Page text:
Florida's Catholic bishops have urged the governor to end the death penalty ahead of the execution of serial killer Oscar Ray Bolin, scheduled to take place today.
Pointing to Govenor Rick Scott's support for many pro-life causes, the executive director of the Florida Conference of Catholic Bishops, Michael Sheedy, urged him to "recognize that the life of each person has dignity and should be respected, even those who have done great harm."
Writing on behalf of Florida's Catholic bishops on 5 January, Sheedy said: "Our society is increasingly aware of the flaws in the application of the death penalty, which is inconsitent and too often applied in error."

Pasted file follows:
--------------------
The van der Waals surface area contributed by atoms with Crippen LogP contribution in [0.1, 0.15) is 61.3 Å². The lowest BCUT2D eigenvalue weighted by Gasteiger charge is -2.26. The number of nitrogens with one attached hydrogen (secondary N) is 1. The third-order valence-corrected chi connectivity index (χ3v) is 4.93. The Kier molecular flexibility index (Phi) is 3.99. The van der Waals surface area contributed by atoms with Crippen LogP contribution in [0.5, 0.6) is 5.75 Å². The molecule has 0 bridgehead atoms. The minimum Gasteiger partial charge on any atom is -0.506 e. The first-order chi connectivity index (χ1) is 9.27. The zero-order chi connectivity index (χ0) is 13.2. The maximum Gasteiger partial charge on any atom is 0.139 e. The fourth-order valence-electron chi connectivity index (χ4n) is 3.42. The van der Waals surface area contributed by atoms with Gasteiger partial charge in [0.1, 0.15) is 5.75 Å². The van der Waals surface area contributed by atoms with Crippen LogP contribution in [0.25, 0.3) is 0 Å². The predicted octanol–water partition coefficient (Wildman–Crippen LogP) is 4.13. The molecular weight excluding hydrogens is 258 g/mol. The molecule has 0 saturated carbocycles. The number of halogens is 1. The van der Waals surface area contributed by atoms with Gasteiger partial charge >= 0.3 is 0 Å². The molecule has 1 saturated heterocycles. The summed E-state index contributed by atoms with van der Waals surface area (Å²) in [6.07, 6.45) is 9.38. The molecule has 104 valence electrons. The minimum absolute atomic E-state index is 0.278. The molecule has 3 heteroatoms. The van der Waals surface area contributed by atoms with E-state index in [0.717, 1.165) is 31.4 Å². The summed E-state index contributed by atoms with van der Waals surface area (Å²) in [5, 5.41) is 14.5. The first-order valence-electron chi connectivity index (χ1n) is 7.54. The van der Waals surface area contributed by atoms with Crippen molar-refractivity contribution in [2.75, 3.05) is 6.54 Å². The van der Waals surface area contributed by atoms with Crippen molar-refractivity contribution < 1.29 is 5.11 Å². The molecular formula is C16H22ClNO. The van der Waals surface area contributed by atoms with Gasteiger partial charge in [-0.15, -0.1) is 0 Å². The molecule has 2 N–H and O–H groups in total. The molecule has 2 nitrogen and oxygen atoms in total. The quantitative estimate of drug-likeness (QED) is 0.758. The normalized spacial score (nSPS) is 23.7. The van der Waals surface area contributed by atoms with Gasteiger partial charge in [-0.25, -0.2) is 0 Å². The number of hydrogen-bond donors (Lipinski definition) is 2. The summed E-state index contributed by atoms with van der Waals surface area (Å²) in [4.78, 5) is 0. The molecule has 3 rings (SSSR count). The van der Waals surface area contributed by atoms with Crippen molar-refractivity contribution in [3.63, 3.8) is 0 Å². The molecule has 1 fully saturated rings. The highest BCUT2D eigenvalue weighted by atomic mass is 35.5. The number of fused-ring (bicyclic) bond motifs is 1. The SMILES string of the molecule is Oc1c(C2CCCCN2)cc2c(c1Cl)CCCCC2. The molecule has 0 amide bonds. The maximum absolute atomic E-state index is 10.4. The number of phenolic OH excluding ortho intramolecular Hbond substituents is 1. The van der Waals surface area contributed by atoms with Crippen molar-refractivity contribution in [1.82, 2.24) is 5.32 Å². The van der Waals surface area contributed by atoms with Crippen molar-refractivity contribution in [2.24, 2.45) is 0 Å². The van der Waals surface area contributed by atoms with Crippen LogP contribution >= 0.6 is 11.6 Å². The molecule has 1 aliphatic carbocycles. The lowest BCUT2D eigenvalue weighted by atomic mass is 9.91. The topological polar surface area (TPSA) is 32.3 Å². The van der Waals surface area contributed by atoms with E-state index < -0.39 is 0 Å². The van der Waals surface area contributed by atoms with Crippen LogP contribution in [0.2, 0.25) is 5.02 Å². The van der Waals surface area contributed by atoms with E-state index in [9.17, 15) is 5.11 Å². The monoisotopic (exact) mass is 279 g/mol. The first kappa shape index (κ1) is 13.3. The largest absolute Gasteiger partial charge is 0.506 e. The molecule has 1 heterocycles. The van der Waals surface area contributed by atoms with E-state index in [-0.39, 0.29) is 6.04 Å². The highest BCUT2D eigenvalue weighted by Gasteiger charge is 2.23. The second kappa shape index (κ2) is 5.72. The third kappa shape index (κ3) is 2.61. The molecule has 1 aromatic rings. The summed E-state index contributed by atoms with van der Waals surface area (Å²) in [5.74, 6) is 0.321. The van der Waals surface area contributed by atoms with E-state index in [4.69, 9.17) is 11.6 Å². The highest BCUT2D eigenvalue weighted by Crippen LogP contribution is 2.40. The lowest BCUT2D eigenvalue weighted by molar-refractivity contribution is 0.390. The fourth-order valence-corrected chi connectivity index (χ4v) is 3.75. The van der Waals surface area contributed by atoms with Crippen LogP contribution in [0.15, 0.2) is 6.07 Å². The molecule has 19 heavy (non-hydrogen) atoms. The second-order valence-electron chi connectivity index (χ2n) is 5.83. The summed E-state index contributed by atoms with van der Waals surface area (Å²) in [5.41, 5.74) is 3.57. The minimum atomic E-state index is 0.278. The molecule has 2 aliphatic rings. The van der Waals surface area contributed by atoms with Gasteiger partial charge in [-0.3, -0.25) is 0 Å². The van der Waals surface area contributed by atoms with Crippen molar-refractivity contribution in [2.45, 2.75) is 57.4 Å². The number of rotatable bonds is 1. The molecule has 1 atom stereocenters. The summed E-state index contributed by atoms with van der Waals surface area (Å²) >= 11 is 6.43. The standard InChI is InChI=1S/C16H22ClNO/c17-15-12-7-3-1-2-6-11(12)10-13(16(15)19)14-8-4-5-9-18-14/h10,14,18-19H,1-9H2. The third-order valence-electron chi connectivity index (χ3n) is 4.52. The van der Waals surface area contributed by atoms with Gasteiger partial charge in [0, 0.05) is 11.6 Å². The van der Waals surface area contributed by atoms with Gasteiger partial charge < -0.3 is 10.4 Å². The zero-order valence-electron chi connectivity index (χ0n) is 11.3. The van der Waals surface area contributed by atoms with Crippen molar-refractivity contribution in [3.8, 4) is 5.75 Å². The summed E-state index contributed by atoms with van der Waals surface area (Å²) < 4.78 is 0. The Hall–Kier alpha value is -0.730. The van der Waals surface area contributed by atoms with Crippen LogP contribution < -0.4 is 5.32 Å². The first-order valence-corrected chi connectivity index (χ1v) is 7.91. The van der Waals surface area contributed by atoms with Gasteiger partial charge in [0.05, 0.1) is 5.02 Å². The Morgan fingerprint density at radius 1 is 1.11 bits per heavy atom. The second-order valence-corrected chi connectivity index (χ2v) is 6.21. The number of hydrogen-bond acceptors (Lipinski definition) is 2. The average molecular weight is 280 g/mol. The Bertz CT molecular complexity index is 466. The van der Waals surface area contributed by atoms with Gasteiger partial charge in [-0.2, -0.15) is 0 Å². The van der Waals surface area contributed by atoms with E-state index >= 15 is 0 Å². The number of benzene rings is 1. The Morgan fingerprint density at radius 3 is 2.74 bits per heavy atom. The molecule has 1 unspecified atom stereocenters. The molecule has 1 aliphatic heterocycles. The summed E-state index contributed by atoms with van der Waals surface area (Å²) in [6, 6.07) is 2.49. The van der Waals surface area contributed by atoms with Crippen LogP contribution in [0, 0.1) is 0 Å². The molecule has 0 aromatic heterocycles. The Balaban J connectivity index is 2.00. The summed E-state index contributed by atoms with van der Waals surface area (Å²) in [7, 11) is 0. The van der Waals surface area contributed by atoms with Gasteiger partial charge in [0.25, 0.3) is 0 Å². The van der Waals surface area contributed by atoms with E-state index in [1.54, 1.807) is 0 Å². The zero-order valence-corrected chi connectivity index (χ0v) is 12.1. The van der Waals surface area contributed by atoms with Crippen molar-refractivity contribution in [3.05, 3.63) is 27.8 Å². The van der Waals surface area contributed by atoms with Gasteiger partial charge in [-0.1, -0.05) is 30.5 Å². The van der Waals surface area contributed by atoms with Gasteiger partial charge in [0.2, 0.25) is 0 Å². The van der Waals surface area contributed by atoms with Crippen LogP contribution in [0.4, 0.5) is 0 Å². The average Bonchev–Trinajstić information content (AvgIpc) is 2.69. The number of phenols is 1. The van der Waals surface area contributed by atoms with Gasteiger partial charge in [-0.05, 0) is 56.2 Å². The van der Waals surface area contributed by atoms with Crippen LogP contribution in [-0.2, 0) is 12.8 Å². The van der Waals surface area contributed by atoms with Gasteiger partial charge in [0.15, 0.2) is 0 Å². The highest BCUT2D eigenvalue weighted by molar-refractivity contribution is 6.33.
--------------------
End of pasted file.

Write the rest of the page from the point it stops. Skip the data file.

"Florida was one in only six states to carry out executions last year, and continues to lead the nations in the number of death row exonerations," he added.
Catholics across Florida are planning to gather today to pray for Bolin, his victims and their families and for an end to capital punishment.
Bolin is scheduled to be put to death at 6pm this evening for the murder of Teri Lynn Mathews in December 1986.
He has also been convicted of the murder of two other young women, Stephanie Collins and Natalie Holley, in the same year.
In an interview with Fox 13 News yesterday, Bolin denied that he was guilty.
"I did not murder these women," Bolin said. "My conscience is clear. Florida's just killing me. [The families] are not getting any peace by executing me tomorrow."
Matthews' mother, Kathleen Reeves, said Bolin's execution will bring a sense of closure, however.
"It's been so long. The pain doesn't change," she said. "It's just time for it. It's due. It's past due."